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Steroid shots grew in danger over time

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By USA Today
Thursday, Nov. 8, 2012, 8:44 p.m.
 

The longer the steroids that killed 31 people sat, the more dangerous they became, a study by health officials in Tennessee has found.

Of nearly 150 Tennessee patients who were exposed to possibly contaminated steroid injections, those who received them from vials more than 50 days old were five times more likely to develop meningitis than those whose medicine came from vials less than 50 days old. The rate of infection for those who got the older medicine was 19 percent, dramatically higher than the 3 percent for those who received fresher medication.

“The longer something sits, the longer that culture medium has to grow and nurture a really lethal batch of the infectious agent,” said Albert Wu, director of the Center for Health Services and Outcomes Research at Johns Hopkins University in Baltimore.

The steroid was produced by New England Compounding Center (NECC) in Framingham, Mass. It is blamed in a nationwide outbreak of fungal meningitis that has sickened 424 people and killed 31. It was injected as a relief for spine and joint pain.

Two things went wrong. First, drugs from a compounding pharmacy typically wouldn't have sat for 50 days before being used. The pharmacist would make up the drug when it was prescribed and hand it to the patient or “send it over to the doctor, where it would be used the next day,” said Michael Posey, editor of Pharmacy Today.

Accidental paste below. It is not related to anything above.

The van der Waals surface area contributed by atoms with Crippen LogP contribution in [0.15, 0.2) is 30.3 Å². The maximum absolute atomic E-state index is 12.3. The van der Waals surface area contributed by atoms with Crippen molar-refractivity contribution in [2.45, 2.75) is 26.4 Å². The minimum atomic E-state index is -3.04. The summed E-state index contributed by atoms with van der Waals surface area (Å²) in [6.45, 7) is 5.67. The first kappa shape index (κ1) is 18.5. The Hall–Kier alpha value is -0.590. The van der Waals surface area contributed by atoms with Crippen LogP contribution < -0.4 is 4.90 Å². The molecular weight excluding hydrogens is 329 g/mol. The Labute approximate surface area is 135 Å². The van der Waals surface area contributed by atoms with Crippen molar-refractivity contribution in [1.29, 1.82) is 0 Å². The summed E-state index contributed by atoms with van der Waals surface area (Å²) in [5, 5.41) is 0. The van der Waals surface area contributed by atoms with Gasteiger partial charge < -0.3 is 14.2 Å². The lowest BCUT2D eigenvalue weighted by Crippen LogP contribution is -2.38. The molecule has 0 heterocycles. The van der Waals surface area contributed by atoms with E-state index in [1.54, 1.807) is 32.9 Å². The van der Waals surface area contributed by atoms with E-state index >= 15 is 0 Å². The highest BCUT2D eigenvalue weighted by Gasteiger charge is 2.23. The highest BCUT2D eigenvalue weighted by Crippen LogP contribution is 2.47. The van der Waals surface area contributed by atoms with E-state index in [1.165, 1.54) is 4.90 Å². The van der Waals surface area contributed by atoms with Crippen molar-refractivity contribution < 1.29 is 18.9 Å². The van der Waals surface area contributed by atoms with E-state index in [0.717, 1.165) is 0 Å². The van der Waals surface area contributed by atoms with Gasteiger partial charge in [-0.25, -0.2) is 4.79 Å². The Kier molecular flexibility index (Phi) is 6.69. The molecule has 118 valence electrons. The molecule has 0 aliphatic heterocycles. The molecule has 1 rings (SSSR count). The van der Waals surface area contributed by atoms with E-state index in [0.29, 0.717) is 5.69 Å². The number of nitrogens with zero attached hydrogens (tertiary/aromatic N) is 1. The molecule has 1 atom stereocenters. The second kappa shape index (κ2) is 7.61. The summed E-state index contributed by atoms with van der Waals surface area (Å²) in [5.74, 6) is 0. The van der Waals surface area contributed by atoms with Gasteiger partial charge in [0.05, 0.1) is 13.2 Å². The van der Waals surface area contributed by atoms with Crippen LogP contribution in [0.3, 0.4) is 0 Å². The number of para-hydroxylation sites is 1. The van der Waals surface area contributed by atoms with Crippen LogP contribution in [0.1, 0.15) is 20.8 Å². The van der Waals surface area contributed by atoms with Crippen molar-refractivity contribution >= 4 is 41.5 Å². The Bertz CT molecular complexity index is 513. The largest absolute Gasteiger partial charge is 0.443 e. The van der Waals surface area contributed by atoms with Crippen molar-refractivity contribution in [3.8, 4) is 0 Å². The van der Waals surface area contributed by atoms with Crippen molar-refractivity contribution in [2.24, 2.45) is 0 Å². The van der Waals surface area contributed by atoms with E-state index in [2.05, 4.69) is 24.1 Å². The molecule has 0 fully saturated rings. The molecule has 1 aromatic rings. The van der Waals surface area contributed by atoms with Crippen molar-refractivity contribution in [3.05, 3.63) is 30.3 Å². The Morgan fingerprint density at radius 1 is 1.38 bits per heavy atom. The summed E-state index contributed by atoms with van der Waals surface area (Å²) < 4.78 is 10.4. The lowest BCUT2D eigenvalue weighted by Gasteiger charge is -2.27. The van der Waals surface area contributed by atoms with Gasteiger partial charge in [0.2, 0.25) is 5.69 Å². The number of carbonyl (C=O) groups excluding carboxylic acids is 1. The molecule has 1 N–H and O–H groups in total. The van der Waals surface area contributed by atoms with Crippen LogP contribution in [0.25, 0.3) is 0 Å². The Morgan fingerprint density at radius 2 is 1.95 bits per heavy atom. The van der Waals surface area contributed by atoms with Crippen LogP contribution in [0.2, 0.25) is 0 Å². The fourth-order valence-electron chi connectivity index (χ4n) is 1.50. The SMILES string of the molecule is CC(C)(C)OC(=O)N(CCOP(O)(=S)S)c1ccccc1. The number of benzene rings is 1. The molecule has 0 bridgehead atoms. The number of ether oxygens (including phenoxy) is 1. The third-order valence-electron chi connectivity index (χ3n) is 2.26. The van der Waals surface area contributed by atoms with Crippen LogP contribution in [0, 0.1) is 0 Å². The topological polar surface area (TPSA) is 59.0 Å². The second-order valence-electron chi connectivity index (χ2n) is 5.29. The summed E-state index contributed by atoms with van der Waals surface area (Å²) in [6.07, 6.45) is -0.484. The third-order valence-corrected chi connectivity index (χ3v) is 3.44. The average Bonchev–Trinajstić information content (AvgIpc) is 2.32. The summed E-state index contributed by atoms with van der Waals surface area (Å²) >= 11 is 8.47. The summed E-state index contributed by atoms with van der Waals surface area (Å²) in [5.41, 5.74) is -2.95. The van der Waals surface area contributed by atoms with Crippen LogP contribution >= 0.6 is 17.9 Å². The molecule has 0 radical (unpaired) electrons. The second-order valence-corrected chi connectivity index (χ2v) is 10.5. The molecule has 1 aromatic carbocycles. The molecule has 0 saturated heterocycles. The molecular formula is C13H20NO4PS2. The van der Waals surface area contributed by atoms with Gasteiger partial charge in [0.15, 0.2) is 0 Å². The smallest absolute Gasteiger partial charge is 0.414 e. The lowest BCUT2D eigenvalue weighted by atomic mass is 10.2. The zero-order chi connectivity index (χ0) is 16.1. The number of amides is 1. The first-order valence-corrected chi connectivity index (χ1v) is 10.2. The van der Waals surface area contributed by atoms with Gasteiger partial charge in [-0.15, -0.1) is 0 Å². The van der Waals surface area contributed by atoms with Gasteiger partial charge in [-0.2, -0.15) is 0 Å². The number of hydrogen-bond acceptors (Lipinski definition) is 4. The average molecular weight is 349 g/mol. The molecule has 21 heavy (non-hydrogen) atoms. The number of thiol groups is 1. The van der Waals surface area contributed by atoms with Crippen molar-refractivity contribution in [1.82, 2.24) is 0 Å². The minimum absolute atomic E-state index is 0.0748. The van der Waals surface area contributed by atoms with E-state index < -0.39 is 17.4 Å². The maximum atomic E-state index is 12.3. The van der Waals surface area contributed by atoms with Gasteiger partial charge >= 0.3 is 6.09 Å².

Second, and more important, the drugs from NECC weren't sterile. The company claimed to have performed sterility tests on its products, but the Massachusetts Board of Pharmacy says the testing was inadequate and shipments were made before the safety of the medicines had been verified. The company could not be reached for comment.

If the drug had been sterile, as the medical centers that bought it believed, a longer shelf life would not have been a problem, said Timothy Jones, Tennessee state epidemiologist and senior author on the study, published in this week's edition of the New England Journal of Medicine. “If there's nothing in there, then there's nothing to grow.”

Unbeknownst to the physicians administering the shots, the drug was contaminated with fungus. Jones said the doctors who administered the injections were not at fault.

“There's just nothing they could have done,” he said. “Really, it honestly was not anything they could have known.”

 

 
 


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